Does Biology Matter?

Talk about things that are not necessarily related to music or the guitar.
Improvisator
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Re: Does Biology Matter?

Post by Improvisator » Sun Mar 10, 2019 4:36 pm

Rognvald wrote:
Sun Mar 10, 2019 4:20 pm
Even a motor has a top end ....
Not ‘even’.
‘Only’.

(as if a motor is the higher image for human functions😀)

Dirck Nagy
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Re: Does Biology Matter?

Post by Dirck Nagy » Sun Mar 10, 2019 4:43 pm

bear wrote:
Fri Mar 08, 2019 9:55 pm
I have often wondered how many Mozarts or Einsteins are living in a jungle.
Did you ever read Mark Twain's Captain Stormfield's Visit to Heaven?

Shakespeare has to walk behind a tailor from Tennessee named Edward J. Billings.

cheers!
dirck

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Rick Beauregard
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Re: Does Biology Matter?

Post by Rick Beauregard » Sun Mar 10, 2019 5:23 pm

Rognvald wrote:
Sun Mar 10, 2019 4:20 pm
However, for a teacher to encourage a student to pursue music as a life trajectory is disingenuous when their only hope is to be mediocre. And, for the stubborn-minded player who believes that hard work and discipline will lead to musical nirvana---
I think this is more a commentary on incentives than on the distribution of talent or potential. Teachers make a living by teaching. Every student is a meal ticket. My son played hockey. He was good but no phenom. You’d never know it to hear his coaches talk at every level until the level where their incentive was winning more than student fees.

I think you have the incentives wrong for the “stubborn player” too. But I’ll just speak for myself. If the goal is nirvana or mastery, I agree it is folly. But that’s not the goal. The goal is in the moment. It is effort and the daily rewards of effort. Nothing more. And that’s probably true of many greats who just played because they loved the OCD-ness of it. And probably also why so many crash and burn when they achieve stardom.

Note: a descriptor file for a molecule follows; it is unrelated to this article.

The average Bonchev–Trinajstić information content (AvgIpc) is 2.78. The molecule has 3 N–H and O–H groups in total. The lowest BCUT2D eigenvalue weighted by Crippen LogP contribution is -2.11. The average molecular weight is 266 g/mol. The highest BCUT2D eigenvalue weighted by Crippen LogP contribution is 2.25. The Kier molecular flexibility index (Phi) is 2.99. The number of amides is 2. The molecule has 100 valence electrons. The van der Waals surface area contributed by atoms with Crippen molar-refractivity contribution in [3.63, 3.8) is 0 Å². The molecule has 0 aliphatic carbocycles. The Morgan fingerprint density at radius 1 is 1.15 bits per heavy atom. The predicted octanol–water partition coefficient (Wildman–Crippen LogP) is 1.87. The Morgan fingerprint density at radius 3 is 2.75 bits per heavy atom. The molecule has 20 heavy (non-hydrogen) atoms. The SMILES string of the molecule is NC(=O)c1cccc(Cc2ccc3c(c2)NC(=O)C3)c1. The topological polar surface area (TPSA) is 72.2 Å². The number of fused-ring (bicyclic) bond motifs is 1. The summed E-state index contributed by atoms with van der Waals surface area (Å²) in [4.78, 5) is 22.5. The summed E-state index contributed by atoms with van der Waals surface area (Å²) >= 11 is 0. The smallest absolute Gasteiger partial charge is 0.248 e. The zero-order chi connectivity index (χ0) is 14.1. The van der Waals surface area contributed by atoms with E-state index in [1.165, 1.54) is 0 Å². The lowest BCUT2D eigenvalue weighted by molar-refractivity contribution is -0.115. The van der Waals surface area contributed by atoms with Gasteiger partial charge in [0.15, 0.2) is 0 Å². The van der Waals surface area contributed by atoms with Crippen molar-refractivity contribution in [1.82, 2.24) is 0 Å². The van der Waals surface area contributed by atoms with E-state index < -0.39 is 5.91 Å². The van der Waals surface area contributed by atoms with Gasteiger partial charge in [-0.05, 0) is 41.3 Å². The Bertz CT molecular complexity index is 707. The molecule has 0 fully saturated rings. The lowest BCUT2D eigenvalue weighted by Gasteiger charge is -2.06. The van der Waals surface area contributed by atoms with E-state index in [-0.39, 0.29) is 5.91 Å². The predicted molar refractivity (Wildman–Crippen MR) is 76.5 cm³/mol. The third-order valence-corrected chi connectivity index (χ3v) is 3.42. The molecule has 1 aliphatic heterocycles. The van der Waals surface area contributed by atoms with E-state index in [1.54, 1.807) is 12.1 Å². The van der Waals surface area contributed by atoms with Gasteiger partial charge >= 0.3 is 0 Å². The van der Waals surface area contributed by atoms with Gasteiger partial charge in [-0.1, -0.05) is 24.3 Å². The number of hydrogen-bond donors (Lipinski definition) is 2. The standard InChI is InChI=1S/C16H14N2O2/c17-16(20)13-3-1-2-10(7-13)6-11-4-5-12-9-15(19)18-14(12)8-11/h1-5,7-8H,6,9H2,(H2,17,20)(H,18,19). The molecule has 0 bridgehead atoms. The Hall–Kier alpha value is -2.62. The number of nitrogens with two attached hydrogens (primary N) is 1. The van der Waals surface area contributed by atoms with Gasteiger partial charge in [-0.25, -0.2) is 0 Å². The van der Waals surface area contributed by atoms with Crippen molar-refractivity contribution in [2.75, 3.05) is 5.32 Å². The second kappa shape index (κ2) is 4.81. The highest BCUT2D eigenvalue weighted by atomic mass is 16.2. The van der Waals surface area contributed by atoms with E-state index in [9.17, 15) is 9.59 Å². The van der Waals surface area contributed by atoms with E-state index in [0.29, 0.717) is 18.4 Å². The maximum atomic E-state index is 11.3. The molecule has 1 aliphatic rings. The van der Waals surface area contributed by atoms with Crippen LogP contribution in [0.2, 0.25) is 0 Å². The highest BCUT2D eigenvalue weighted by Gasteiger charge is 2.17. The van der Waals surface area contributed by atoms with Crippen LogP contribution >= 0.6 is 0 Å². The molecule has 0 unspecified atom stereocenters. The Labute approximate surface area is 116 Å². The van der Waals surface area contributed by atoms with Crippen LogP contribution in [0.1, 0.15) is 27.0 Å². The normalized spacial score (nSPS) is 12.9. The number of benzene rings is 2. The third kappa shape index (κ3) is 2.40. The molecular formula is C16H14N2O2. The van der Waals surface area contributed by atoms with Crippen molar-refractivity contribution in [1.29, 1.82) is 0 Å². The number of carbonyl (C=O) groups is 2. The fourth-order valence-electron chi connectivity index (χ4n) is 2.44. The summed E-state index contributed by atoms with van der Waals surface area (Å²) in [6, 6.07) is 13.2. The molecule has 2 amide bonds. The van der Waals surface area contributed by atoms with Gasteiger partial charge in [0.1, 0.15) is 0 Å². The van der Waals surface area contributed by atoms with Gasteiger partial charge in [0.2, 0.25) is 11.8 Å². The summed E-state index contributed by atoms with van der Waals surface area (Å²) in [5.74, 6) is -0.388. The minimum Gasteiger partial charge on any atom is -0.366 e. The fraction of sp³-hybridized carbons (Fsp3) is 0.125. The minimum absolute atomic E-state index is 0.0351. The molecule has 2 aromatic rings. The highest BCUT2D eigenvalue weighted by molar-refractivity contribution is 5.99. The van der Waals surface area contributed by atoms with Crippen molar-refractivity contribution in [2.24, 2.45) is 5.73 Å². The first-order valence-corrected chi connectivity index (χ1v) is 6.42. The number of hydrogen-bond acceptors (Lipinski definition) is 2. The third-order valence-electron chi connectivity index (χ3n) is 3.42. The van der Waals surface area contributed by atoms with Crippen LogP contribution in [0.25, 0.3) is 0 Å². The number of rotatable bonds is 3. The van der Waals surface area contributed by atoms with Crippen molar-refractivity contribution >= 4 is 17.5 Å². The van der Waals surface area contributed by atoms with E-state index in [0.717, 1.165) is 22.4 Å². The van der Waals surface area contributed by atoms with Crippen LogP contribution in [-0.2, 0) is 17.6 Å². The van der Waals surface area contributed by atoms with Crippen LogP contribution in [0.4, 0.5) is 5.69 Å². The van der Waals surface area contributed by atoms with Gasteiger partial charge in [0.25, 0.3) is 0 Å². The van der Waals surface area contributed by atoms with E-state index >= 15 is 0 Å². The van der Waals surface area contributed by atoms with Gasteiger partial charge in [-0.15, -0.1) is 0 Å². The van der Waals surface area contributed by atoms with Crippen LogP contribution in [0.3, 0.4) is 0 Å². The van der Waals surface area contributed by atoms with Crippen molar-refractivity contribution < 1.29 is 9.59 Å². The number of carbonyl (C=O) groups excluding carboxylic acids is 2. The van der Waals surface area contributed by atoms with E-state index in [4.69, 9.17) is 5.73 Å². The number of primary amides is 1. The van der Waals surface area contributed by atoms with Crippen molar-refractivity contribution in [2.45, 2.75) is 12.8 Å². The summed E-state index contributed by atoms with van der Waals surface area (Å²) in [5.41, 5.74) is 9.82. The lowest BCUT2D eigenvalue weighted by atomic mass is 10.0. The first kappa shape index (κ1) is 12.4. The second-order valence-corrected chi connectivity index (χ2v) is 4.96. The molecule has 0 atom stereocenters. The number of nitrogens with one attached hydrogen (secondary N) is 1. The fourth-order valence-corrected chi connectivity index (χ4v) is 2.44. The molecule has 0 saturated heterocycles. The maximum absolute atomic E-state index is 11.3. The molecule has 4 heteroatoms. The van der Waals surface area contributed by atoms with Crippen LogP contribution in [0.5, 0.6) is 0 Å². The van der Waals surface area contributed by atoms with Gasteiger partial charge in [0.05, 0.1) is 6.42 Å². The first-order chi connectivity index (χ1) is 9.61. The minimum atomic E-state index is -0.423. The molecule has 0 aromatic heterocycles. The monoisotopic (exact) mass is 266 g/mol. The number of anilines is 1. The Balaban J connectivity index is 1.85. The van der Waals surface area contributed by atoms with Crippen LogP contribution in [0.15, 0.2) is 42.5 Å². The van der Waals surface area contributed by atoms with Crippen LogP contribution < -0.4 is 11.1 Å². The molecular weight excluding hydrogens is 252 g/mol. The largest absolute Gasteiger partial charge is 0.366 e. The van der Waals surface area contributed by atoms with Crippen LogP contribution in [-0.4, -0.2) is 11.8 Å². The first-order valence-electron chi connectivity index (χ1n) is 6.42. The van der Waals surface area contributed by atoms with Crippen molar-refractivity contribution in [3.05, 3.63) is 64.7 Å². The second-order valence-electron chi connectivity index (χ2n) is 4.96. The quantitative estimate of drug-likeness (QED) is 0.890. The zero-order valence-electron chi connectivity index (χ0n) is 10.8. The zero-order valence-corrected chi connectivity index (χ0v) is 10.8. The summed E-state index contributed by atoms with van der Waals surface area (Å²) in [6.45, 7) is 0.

Maybe the biggest impact of biology is not the finger size, but the right blend of OCD (left brain) and highly integrative (right brain) function.
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Dirck Nagy
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Re: Does Biology Matter?

Post by Dirck Nagy » Sun Mar 10, 2019 5:28 pm

Rognvald wrote:
Sun Mar 10, 2019 1:59 pm
... So, when a teacher has a student that is very serious about being a full-time musician, but will never be anything other than mediocre--does he tell him/her the reality, at some point, or does he encourage the student and nurture his unrealistic dream? What's the right thing to do? ...
You do both, of course! A good teacher will be able to think of plenty of diplomatic (and therefore effective) ways to do that.

A few points:
  • Any person who flat-out says "You don't have the talent to make it" is really just feeding their own ego. They are trying to pretend some sort of omniscience. That critic is NOT God! A teacher might have a fair estimate of the student's potential, but they can never know for sure.
  • Treating a student rudely never has a productive result. A student with a strong ego might react by saying "I dont care what you think; I'm going to prove you are wrong"---and continue to waste time and effort fruitlessly. A more sensitive student might quit completely from discouragement, which would be a terrible loss. Disrespectful rebuffs often result in active antagonism toward a field.
  • A good teacher is much better at assessing and encouraging potential in this way: "If you want to get to Level X, you must do the following:..."
  • This way, the student has milestones along the way to assess their own performance. Eventually, one gets to a point where they realize that they get diminishing returns. (and this happens to everybody, in any field, unless one is really truly delusional!)
cheers!
dirck

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lucy
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Re: Does Biology Matter?

Post by lucy » Sun Mar 10, 2019 6:31 pm

Rick Beauregard wrote:
Sun Mar 10, 2019 5:23 pm
Maybe the biggest impact of biology is not the finger size, but the right blend of OCD (left brain) and highly integrative (right brain) function.
I think is a very important point. But, arm length, finger size, stretching capacity etc. also matter.

I don't think there are any hard and fast rules. If someone has "natural talent", that still needs to be honed, by hard work, dedication, good instruction etc.

Recently, one concert player said he prefers to say people have a predisposition to becoming a good musician, rather than talent.

It seems talent is a loaded word, that implies some form of "magic", whereas predisposition indicates that someone can have strong potential, but they need to do a lot of other things to bring that to fruition.

We shouldn't discount external factors too. People need positive experiences, the right supporters, good health, effective marketing (dare I say it!) and a little luck. That's not to say it's ever purely luck. Often someone has put themselves in the position, where it's possible for luck to come to them.

People have to be courageous, forward and proactive as well. Eg. Someone who never performs outside of their own lounge, will never be recognised as a great player, no matter how well they play, because no one ever hears them.